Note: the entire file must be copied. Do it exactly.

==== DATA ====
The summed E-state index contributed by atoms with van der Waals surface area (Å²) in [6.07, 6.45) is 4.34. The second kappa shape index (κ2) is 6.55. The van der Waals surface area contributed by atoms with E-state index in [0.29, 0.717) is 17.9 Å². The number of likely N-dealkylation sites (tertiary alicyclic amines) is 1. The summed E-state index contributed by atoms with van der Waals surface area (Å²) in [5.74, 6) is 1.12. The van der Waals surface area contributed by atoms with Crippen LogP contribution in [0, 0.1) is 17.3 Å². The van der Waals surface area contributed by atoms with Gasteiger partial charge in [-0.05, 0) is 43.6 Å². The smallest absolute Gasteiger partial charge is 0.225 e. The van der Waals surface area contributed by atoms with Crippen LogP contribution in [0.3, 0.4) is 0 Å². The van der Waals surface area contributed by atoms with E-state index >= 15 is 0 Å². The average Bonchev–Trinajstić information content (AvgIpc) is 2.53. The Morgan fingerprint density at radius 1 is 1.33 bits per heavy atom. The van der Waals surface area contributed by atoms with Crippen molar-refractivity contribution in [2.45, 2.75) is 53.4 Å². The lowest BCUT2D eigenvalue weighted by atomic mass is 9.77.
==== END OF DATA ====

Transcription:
The summed E-state index contributed by atoms with van der Waals surface area (Å²) in [6.07, 6.45) is 4.34. The second kappa shape index (κ2) is 6.55. The van der Waals surface area contributed by atoms with E-state index in [0.29, 0.717) is 17.9 Å². The number of likely N-dealkylation sites (tertiary alicyclic amines) is 1. The summed E-state index contributed by atoms with van der Waals surface area (Å²) in [5.74, 6) is 1.12. The van der Waals surface area contributed by atoms with Crippen LogP contribution in [0, 0.1) is 17.3 Å². The van der Waals surface area contributed by atoms with Gasteiger partial charge in [-0.05, 0) is 43.6 Å². The smallest absolute Gasteiger partial charge is 0.225 e. The van der Waals surface area contributed by atoms with Crippen LogP contribution in [0.3, 0.4) is 0 Å². The van der Waals surface area contributed by atoms with E-state index >= 15 is 0 Å². The average Bonchev–Trinajstić information content (AvgIpc) is 2.53. The Morgan fingerprint density at radius 1 is 1.33 bits per heavy atom. The van der Waals surface area contributed by atoms with Crippen molar-refractivity contribution in [2.45, 2.75) is 53.4 Å². The lowest BCUT2D eigenvalue weighted by atomic mass is 9.77.